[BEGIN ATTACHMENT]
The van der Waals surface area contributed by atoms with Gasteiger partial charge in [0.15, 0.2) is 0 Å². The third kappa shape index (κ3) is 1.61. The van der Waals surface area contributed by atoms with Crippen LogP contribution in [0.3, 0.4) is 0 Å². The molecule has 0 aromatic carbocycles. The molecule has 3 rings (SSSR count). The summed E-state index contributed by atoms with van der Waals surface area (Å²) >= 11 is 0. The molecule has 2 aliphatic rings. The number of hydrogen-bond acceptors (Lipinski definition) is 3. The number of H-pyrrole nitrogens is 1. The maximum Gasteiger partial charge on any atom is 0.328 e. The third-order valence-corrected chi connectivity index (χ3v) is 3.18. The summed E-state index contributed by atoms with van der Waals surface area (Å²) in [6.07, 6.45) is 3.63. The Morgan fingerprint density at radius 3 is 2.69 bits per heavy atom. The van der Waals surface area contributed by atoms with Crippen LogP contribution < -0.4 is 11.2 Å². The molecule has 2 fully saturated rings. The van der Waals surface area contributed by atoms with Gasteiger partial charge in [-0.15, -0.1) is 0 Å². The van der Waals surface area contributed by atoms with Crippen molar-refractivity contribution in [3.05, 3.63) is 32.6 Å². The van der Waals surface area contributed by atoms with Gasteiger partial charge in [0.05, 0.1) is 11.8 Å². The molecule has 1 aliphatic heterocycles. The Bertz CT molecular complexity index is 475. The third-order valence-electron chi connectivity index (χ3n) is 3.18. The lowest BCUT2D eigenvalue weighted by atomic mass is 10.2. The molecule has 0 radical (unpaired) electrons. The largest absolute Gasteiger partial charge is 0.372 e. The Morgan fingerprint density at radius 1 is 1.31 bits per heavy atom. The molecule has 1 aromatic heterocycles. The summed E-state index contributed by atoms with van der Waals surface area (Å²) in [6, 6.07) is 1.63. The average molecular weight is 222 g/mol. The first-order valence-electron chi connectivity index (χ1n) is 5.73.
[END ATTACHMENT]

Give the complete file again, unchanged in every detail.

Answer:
The van der Waals surface area contributed by atoms with Gasteiger partial charge in [0.15, 0.2) is 0 Å². The third kappa shape index (κ3) is 1.61. The van der Waals surface area contributed by atoms with Crippen LogP contribution in [0.3, 0.4) is 0 Å². The molecule has 0 aromatic carbocycles. The molecule has 3 rings (SSSR count). The summed E-state index contributed by atoms with van der Waals surface area (Å²) >= 11 is 0. The molecule has 2 aliphatic rings. The number of hydrogen-bond acceptors (Lipinski definition) is 3. The number of H-pyrrole nitrogens is 1. The maximum Gasteiger partial charge on any atom is 0.328 e. The third-order valence-corrected chi connectivity index (χ3v) is 3.18. The summed E-state index contributed by atoms with van der Waals surface area (Å²) in [6.07, 6.45) is 3.63. The Morgan fingerprint density at radius 3 is 2.69 bits per heavy atom. The van der Waals surface area contributed by atoms with Crippen LogP contribution < -0.4 is 11.2 Å². The molecule has 2 fully saturated rings. The van der Waals surface area contributed by atoms with Gasteiger partial charge in [-0.15, -0.1) is 0 Å². The van der Waals surface area contributed by atoms with Crippen molar-refractivity contribution in [3.05, 3.63) is 32.6 Å². The van der Waals surface area contributed by atoms with Gasteiger partial charge in [0.05, 0.1) is 11.8 Å². The molecule has 1 aliphatic heterocycles. The Bertz CT molecular complexity index is 475. The third-order valence-electron chi connectivity index (χ3n) is 3.18. The lowest BCUT2D eigenvalue weighted by atomic mass is 10.2. The molecule has 0 radical (unpaired) electrons. The largest absolute Gasteiger partial charge is 0.372 e. The Morgan fingerprint density at radius 1 is 1.31 bits per heavy atom. The molecule has 1 aromatic heterocycles. The summed E-state index contributed by atoms with van der Waals surface area (Å²) in [6, 6.07) is 1.63. The average molecular weight is 222 g/mol. The first-order valence-electron chi connectivity index (χ1n) is 5.73.